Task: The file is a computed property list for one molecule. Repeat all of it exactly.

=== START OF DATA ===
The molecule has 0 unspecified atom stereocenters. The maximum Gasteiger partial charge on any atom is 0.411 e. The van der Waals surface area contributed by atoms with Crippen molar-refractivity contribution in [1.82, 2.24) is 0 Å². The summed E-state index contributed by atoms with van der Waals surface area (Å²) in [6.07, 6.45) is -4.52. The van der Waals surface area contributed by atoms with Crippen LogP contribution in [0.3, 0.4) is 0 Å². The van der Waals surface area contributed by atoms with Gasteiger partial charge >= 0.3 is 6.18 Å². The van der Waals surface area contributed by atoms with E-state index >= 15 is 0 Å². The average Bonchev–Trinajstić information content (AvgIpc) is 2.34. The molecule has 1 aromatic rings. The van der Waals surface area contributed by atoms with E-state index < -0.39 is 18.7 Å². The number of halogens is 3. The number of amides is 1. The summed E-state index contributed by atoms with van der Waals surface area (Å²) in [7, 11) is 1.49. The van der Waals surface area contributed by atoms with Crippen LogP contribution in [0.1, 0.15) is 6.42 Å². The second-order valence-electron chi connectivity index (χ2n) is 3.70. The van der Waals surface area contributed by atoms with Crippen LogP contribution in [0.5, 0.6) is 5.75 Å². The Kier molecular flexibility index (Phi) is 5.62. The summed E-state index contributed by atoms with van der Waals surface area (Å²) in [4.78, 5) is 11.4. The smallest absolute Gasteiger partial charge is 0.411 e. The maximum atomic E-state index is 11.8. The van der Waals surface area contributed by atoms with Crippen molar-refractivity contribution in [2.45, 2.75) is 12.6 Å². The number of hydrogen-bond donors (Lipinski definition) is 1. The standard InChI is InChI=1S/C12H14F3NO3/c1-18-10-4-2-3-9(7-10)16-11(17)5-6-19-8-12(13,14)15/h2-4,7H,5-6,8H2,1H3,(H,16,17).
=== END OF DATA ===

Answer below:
The molecule has 0 unspecified atom stereocenters. The maximum Gasteiger partial charge on any atom is 0.411 e. The van der Waals surface area contributed by atoms with Crippen molar-refractivity contribution in [1.82, 2.24) is 0 Å². The summed E-state index contributed by atoms with van der Waals surface area (Å²) in [6.07, 6.45) is -4.52. The van der Waals surface area contributed by atoms with Crippen LogP contribution in [0.3, 0.4) is 0 Å². The van der Waals surface area contributed by atoms with Gasteiger partial charge >= 0.3 is 6.18 Å². The van der Waals surface area contributed by atoms with E-state index >= 15 is 0 Å². The average Bonchev–Trinajstić information content (AvgIpc) is 2.34. The molecule has 1 aromatic rings. The van der Waals surface area contributed by atoms with E-state index < -0.39 is 18.7 Å². The number of halogens is 3. The number of amides is 1. The summed E-state index contributed by atoms with van der Waals surface area (Å²) in [7, 11) is 1.49. The van der Waals surface area contributed by atoms with Crippen LogP contribution in [0.1, 0.15) is 6.42 Å². The second-order valence-electron chi connectivity index (χ2n) is 3.70. The van der Waals surface area contributed by atoms with Crippen LogP contribution in [0.5, 0.6) is 5.75 Å². The Kier molecular flexibility index (Phi) is 5.62. The summed E-state index contributed by atoms with van der Waals surface area (Å²) in [4.78, 5) is 11.4. The smallest absolute Gasteiger partial charge is 0.411 e. The maximum atomic E-state index is 11.8. The van der Waals surface area contributed by atoms with Crippen molar-refractivity contribution in [2.45, 2.75) is 12.6 Å². The number of hydrogen-bond donors (Lipinski definition) is 1. The standard InChI is InChI=1S/C12H14F3NO3/c1-18-10-4-2-3-9(7-10)16-11(17)5-6-19-8-12(13,14)15/h2-4,7H,5-6,8H2,1H3,(H,16,17).